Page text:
Washington, May 28 : A team of scientists has been successful in extracting authentic DNA from ancient Viking skeletons, which date back to 1,000 years.
The Viking DNA was extracted by Jorgen Dissing and colleagues from the University of Copenhagen, in a bid to investigate what went under the horned helmet that these Norsemen used to wear.
Analysis of DNA from the remains of ancient humans has till now provided valuable insights into such important questions as the origin of genetic diseases, migration patterns of our forefathers and tribal and family patterns.
Unfortunately, severe problems connected with the retrieval and analysis of DNA from ancient organisms are further aggravated in the case of ancient humans. This is because of the great risk of contamination with abundant DNA from modern humans.
Humans, then, are involved at all steps, from excavation to laboratory analyses.
This means that many previous results have subsequently been disputed as attributed to the presence of contaminant DNA, and some researchers even claim that it is impossible to obtain reliable results with ancient human DNA.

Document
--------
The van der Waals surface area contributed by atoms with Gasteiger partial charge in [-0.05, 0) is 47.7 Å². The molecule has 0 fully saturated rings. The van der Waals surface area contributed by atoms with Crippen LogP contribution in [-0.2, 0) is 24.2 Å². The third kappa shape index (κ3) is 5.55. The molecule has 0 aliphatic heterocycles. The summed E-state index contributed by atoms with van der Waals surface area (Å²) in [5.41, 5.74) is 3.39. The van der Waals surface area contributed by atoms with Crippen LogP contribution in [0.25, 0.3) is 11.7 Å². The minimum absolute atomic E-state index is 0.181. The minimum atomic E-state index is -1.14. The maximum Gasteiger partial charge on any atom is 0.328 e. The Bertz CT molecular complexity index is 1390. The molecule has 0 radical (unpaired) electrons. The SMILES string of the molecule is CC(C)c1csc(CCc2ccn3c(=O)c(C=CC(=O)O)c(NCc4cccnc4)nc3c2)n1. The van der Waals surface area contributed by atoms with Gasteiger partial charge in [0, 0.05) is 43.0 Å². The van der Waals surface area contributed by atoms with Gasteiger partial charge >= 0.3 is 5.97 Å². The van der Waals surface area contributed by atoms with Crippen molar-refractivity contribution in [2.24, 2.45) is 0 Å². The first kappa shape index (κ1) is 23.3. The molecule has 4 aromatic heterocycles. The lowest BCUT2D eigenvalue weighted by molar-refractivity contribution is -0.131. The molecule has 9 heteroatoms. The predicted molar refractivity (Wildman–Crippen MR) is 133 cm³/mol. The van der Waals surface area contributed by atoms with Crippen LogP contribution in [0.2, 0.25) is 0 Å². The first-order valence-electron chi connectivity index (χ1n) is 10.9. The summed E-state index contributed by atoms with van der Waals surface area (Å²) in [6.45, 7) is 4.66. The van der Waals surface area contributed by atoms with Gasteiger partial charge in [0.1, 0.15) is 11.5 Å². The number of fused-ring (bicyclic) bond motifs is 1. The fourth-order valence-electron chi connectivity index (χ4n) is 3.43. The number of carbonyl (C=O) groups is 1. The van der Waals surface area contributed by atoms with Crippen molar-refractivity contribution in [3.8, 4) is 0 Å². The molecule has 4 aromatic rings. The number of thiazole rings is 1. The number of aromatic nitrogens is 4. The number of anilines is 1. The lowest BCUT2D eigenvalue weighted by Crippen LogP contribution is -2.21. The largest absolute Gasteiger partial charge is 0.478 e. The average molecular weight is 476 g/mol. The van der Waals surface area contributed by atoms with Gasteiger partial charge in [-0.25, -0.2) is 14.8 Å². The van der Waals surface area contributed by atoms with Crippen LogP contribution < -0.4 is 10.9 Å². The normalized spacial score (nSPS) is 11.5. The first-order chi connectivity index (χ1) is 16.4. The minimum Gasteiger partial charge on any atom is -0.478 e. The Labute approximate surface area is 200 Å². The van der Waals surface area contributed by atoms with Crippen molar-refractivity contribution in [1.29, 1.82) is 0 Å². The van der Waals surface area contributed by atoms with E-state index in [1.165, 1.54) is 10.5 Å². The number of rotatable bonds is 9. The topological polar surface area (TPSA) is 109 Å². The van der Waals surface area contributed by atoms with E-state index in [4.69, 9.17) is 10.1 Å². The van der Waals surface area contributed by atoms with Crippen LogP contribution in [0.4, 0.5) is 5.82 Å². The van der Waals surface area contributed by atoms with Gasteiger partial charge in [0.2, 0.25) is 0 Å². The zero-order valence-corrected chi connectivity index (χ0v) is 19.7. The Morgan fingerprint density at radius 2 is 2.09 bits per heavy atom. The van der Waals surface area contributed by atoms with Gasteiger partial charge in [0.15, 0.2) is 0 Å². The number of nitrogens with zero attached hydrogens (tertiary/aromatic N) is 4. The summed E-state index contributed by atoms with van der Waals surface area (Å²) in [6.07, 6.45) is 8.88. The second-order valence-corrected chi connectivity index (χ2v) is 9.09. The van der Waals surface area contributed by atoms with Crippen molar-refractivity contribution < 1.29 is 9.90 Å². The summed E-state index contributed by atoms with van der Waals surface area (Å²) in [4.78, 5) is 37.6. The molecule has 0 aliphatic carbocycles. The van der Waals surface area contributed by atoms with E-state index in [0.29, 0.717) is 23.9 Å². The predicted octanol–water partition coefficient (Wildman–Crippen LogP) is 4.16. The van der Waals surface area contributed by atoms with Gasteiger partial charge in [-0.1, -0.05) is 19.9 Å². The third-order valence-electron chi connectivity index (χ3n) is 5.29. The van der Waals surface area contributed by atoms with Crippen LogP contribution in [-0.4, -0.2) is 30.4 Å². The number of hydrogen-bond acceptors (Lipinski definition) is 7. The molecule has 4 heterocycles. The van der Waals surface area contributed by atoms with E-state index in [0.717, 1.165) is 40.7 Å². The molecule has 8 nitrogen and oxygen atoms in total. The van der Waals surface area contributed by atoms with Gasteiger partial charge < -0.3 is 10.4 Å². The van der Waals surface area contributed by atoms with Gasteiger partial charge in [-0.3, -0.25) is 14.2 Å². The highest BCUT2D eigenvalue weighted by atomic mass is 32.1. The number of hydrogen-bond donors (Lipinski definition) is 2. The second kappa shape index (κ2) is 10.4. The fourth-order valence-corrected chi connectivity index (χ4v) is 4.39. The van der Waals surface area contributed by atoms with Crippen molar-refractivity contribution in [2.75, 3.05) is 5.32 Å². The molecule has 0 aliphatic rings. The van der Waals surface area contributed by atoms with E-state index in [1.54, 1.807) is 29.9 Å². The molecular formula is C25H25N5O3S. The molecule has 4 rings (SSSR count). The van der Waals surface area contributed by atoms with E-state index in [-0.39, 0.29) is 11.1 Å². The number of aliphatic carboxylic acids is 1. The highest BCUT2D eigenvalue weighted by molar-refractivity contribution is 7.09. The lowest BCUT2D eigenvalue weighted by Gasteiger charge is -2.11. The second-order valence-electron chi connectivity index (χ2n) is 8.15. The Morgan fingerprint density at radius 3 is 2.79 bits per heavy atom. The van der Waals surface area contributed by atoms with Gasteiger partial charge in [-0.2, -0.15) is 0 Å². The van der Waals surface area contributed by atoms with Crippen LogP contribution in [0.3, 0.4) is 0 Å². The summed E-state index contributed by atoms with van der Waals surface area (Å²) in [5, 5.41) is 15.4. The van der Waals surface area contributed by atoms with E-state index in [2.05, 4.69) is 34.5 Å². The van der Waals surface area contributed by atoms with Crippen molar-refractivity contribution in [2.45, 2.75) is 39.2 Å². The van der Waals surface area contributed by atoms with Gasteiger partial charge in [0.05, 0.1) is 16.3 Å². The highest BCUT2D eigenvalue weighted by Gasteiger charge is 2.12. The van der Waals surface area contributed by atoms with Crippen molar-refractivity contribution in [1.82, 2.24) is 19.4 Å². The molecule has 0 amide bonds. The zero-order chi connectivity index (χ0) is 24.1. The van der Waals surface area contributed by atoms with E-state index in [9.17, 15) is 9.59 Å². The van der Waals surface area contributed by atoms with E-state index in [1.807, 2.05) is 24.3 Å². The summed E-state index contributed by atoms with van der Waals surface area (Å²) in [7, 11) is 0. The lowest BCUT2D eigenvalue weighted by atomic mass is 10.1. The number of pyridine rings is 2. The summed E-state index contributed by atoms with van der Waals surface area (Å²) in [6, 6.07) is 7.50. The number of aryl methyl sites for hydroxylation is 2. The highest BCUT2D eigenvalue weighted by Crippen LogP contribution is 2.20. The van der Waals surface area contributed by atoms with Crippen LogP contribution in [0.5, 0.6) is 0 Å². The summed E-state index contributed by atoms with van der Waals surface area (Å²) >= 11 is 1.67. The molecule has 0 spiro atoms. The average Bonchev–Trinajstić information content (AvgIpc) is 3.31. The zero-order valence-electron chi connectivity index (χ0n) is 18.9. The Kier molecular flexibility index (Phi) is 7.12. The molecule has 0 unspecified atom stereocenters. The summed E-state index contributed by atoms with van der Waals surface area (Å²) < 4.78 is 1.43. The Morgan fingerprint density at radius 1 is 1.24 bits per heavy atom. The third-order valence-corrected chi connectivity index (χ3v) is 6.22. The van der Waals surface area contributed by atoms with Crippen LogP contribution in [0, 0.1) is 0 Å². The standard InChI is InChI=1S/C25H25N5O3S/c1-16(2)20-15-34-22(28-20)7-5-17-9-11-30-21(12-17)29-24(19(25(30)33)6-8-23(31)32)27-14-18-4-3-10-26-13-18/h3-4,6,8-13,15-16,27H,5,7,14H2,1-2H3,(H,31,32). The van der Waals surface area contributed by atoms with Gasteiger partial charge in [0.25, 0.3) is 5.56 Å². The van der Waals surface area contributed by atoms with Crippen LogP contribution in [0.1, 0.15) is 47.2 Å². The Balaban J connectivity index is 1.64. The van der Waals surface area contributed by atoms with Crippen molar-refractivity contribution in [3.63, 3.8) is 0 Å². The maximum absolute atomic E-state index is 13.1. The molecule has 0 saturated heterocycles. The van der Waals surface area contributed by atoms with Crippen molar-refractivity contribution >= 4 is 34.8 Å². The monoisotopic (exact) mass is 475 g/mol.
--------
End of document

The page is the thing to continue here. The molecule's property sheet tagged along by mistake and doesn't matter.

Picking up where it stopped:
But, using freshly sampled material from ten Viking skeletons from around AD 1,000, from a non-Christian burial site on the Danish island of Funen, Dissing and colleagues showed that it is indeed possible to retrieve authentic DNA from ancient humans.
Wearing protective suits, the researchers removed the teeth from the jaw at the moment the skeletons were unearthed when they had been untouched for 1,000 years.
The subsequent laboratory procedures were also carefully controlled in order to avoid contamination.
Analysis of the Viking DNA showed no evidence of contamination with extraneous DNA, and typing of the endogenous DNA gave reproducible results and showed that these individuals were just as diverse as contemporary humans.
A reliable retrieval of authentic DNA opens the way for a valuable use of prehistoric human remains to illuminate the genetic history of past and existing populations.